Charles A. Reynolds Distinguished Lecture Series
Locally Crystalline Electron Liquids
Department of Physics and Astronomy
In a simple metal, the electrons form a Fermi gas in which the effective interactions are weak. When the interactions between electrons are sufficiently strong, they form an insulating electron crystal (or "Wigner crystal"). In a highly correlated electron liquid, the interactions are strong compared to the characteristic scale of kinetic energy (the Fermi energy), and yet the system is still fluid. Such systems have been found to exhibit a large variety of quantum behaviors that cannot be understood in the context of the conventional theories of electrons in solids, based as they are on a non-interacting reference state. Examples of this are the bewildering variety of "new states of matter" that have been discovered in quantum Hall devices, the high temperature superconductors, and a host of other systems. By treating such systems as quantum melted crystals, rather than as strongly interacting gasses, some significant progress has been made in understanding them, and there are hints that even more understanding may be just around the corner.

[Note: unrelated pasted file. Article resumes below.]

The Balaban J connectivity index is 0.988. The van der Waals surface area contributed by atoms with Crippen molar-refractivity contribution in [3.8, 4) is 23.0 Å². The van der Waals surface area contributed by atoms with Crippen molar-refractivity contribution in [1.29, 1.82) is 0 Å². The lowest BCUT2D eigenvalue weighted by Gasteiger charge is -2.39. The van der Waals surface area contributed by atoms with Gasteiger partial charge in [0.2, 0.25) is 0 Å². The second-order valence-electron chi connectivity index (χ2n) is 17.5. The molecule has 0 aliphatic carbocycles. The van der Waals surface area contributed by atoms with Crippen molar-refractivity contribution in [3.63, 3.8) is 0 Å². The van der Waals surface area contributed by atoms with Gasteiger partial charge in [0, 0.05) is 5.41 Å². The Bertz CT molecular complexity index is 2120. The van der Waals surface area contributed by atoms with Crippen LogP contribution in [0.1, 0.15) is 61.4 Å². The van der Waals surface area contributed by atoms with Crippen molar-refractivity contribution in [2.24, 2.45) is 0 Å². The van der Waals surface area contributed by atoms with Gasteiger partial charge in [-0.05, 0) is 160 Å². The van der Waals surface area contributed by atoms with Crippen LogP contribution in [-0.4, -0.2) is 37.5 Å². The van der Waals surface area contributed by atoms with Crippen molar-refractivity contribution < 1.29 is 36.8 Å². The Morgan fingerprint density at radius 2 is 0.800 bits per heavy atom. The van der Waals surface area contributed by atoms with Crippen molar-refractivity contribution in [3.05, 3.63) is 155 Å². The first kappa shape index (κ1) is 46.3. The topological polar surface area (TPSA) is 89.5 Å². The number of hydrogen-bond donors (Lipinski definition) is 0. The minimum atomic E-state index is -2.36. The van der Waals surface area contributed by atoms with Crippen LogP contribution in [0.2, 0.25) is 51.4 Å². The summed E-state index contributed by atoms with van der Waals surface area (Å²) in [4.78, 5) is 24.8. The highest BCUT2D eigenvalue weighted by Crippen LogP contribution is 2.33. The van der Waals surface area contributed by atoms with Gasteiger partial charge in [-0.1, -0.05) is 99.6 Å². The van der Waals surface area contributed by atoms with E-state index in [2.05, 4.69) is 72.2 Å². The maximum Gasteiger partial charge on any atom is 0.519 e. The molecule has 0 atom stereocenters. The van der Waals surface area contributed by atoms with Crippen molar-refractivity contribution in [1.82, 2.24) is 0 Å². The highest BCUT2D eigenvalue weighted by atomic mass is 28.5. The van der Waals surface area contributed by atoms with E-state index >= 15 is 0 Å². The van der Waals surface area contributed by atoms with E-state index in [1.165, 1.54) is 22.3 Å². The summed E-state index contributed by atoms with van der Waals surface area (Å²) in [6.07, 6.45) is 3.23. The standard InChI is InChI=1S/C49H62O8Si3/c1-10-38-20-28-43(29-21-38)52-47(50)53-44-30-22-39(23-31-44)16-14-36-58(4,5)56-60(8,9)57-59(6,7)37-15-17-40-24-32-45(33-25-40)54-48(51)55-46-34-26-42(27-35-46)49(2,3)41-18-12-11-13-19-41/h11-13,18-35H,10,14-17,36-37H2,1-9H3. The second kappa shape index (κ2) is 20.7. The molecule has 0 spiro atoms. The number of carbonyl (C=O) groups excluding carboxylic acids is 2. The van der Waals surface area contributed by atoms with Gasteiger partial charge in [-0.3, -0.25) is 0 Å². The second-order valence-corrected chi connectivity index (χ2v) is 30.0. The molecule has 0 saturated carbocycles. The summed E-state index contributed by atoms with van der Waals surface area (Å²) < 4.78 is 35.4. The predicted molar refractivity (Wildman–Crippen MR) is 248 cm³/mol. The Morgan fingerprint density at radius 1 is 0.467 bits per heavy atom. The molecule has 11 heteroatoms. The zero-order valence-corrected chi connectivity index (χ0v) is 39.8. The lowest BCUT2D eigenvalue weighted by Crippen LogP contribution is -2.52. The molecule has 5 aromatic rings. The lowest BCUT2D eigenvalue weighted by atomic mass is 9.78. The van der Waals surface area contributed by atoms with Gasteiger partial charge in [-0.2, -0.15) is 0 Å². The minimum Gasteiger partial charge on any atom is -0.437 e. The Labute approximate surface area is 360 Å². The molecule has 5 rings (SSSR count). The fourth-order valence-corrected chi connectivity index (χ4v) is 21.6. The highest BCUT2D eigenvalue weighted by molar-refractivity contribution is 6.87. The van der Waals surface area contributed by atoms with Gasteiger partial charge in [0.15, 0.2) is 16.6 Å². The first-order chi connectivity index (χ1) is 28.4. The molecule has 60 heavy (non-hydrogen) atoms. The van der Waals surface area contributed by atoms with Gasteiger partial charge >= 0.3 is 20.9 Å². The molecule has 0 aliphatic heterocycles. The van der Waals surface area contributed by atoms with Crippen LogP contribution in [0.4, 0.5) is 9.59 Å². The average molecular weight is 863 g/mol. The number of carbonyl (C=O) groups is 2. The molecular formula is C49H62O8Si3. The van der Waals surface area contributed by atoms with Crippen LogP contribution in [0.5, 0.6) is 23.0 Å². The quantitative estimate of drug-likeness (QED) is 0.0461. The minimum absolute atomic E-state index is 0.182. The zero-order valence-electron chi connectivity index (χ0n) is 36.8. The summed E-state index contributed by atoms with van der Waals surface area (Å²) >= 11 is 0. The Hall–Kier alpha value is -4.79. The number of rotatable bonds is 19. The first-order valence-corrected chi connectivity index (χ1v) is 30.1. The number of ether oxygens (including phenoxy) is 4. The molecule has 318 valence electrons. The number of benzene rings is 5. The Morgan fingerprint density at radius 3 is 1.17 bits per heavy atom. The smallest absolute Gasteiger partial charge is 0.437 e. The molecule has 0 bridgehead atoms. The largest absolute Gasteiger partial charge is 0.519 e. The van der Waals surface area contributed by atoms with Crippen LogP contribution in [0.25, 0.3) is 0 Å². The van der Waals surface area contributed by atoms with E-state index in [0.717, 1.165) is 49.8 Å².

Tuesday, May 6, 2003
(Refreshments will be served immediately following the colloquium in the lobby outside the lecture hall)